Audio Slideshow In Kenyan Prison, Good Grades Are Path to Freedom

Some inmates who get high marks could see their sentences commuted to non-custodial status More

Ali Regained Title in Historic Fight 40 Years Ago

'The Champ' knocked Foreman out to regain crown he had lost 7 years earlier when US government accused him of draft-dodging and boxing officials revoked his license More

This forum has been closed.
Comments
     
There are no comments in this forum. Be first and add one

Featured Videos

Your JavaScript is turned off or you have an old version of Adobe's Flash Player. Get the latest Flash player.
Victorious Secularists Face Challenge to Form Government in Tunisiai
X
Henry Ridgwell
October 30, 2014 11:39 PM
Official results from Tunisia show the Islamist Ennahda party has failed to win the second free election since the so-called "Arab Spring" uprising in 2011. Ennahda, which handed power to a government of technocrats pending the elections, lost out to the secular party Nidaa Tounes. Henry Ridgwell reports from London that the relatively peaceful poll offers some hope in a volatile region.
Video

Video Victorious Secularists Face Challenge to Form Government in Tunisia

Official results from Tunisia show the Islamist Ennahda party has failed to win the second free election since the so-called "Arab Spring" uprising in 2011. Ennahda, which handed power to a government of technocrats pending the elections, lost out to the secular party Nidaa Tounes. Henry Ridgwell reports from London that the relatively peaceful poll offers some hope in a volatile region.
Video

Video Africa Tells its Story Through Fashion

In Africa, Fashion Week is a riot of colors, shapes, patterns and fabrics - against the backdrop of its ongoing struggle between nature and its fast-growing urban edge. How do these ideas translate into needle and thread? VOA’s Anita Powell visited this year’s Mercedes Benz Fashion Week Africa in Johannesburg to find out.
Video

Video Smugglers Offer Cheap Passage From Turkey to Syria

Smugglers in Turkey offer a relatively cheap passage across the border into Syria. Ankara has stepped up efforts to stem the flow of foreign fighters who want to join Islamic State militants fighting for control of the Syrian border city of Kobani. But porous borders and border guards who can be bribed make illegal border crossings quite easy. Zlatica Hoke has more.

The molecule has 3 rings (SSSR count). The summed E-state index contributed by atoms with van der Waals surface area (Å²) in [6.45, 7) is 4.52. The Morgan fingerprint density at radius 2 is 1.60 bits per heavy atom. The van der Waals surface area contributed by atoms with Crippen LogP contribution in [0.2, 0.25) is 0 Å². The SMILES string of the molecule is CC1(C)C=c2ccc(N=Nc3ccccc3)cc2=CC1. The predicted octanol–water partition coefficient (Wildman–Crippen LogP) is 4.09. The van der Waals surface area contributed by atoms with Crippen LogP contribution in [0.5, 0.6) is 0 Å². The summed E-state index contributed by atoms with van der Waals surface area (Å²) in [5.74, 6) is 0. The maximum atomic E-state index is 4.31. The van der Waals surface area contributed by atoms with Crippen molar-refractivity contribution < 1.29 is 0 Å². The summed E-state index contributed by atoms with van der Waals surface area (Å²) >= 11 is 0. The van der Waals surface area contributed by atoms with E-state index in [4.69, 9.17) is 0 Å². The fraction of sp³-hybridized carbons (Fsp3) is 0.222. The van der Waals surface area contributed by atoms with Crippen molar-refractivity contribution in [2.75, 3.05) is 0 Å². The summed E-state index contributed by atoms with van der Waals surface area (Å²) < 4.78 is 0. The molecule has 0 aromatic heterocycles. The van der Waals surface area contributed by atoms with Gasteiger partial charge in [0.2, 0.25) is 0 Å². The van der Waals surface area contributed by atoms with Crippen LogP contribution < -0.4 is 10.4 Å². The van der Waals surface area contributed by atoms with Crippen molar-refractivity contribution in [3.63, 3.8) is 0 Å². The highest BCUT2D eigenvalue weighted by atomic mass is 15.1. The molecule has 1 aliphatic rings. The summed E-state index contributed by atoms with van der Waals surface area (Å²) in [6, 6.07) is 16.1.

Video

Video China Political Meeting Seeks to Improve Rule of Law

China’s communist leaders will host a top level political meeting this week, called the Fourth Plenum, and for the first time in the party’s history, rule of law will be a key item on the agenda. Analysts and Chinese media reports say the meetings could see the approval of long-awaited measures aimed at giving courts more independence and include steps to enhance an already aggressive and high-reaching anti-corruption drive. VOA’s Bill Ide has more from Beijing.
Video

Video After Decades of Pressure, Luxembourg Drops Bank Secrecy Rules

European Union finance ministers have reached a breakthrough agreement that will make it more difficult for tax cheats to hide their money. The new legislation, which had been blocked for years by countries with a reputation as tax havens, was approved last week after Luxembourg and Austria agreed to lift their vetoes. But as Mil Arcega reports, it doesn’t mean tax cheats have run out of places to keep their money hidden.
Video

Video Kobani Refugees Welcome, Turkey Criticizes, US Airdrop

Residents of Kobani in northern Syria have welcomed the airdrop of weapons, ammunition and medicine to Kurdish militia who are resisting the seizure of their city by Islamic State militants. The Turkish government, however, has criticized the operation. VOA’s Scott Bobb reports from southeastern Turkey, across the border from Kobani.

All About America

AppleAndroid